For over 6 years now, I have worked to improve the health of those working in the square mile of London. Over this time I began to notice patterns correlating between issues, habits, struggles and achievements. But these correlations were not just limited to health outcomes; in fact, they often materialised and manifested in work performance. Many people will have …
It is a fairly common statement that people are the lifeblood of companies. We spend time and money finding and hiring the best people, and then additional time and resources developing them.
Whether they are the CEO or Global Head of X; your Senior Executives will be experienced, highly trained and hopefully skilled in their role and paid accordingly. So, why would you settle for having them perform sub-optimally?
Wellness days have been undertaken for many years with varying levels of success. They are usually a day set aside for the company to host talks, invite in benefits suppliers and staff come away with a goody bag from the local gym and a branded pen from the health insurance provider.
OK, so they’re not always that bad but I have attended my fair share, and some have been as ineffective as that. Let’s look at why some do work and why others are a waste of time and precious resources.
As our name suggests, at Tailored Fit we don’t believe in one-size-fits-all wellness programmes. Every company is different, so what works for one company may not work for another (however there are often common themes that will be seen from one company to the next!).
So here we will look at some anonymised data gathered at one company, along with the wellness programme designed to improve these metrics.
It’s fairly commonplace to have employee engagement surveys that are sent out once or twice a year, but how much are you actually doing with the data? Even if you are taking regular or real-time pulse surveys, it’s important to have a strategy in place for how you plan to implement in response to the data.
So, how can we use the data gathered to achieve insight and inform a strategic wellness programme that is designed to keep staff healthy, happy and engaged?
On more than one occasion last year while consulting with companies I heard the phrase “we want our wellness programme to be inclusive”. I fully understand the sentiment; all staff are important and we want them to feel that way. So, let me play devil’s advocate here and propose why I think this mentality is reducing wellness levels and costing companies a lot of money.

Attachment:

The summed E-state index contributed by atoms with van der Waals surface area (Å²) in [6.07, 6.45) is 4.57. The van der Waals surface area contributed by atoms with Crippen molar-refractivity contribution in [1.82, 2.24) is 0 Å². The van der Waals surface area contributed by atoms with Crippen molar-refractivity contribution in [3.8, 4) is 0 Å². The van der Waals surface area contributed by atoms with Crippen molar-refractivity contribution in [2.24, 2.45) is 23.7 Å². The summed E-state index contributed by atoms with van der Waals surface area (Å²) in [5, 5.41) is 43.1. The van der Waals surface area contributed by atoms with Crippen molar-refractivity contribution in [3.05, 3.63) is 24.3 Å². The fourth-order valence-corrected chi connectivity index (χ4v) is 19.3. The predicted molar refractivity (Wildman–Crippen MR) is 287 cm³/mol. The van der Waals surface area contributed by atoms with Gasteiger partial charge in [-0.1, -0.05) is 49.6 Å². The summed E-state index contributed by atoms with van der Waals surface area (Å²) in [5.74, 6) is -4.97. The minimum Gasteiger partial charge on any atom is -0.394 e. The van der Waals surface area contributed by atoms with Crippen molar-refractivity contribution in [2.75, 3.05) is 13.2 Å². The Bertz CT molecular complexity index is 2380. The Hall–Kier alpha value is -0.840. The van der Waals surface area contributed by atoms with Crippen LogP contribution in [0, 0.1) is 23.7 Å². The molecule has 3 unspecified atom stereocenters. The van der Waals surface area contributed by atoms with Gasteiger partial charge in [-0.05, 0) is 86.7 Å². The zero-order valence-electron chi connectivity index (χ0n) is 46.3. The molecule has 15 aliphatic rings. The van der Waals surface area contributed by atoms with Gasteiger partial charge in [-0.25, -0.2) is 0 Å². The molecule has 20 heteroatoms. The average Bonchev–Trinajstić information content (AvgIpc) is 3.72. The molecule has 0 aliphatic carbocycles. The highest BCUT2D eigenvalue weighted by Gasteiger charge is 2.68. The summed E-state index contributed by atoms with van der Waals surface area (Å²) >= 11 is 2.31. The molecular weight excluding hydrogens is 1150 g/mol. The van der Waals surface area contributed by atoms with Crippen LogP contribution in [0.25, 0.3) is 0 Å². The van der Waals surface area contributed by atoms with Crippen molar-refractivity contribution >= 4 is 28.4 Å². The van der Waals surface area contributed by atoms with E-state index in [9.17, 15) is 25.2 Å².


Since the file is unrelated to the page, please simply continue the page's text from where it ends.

Most of us know that our lifestyle, fitness levels and mental well-being affect our work and performance; but this often fails to affect our habits and behaviours. Many of the executives we see and work with know what to do; they just don’t do it. Ironically it is often “work” which is cited as the reason why these key areas of their health get neglected, even though this neglect subsequently leads to reduced performance at work. Breaking the cycle is key!
Corporate wellness has reached a stage in the adoption curve at which the early majority is fully on-board and the late majority are at least aware of the necessity. Although it has become more commonplace for companies to develop programmes for staff wellbeing, a lot are still quite primitive and aren’t necessarily having the desired effect.
So, what is going wrong with corporate wellness programmes and what are the pitfalls to avoid when developing your own?
It might sound like an amalgamation of buzzwords, but data-driven corporate wellness is a methodology designed for companies who want more than just a nice “fluffy” wellness programme.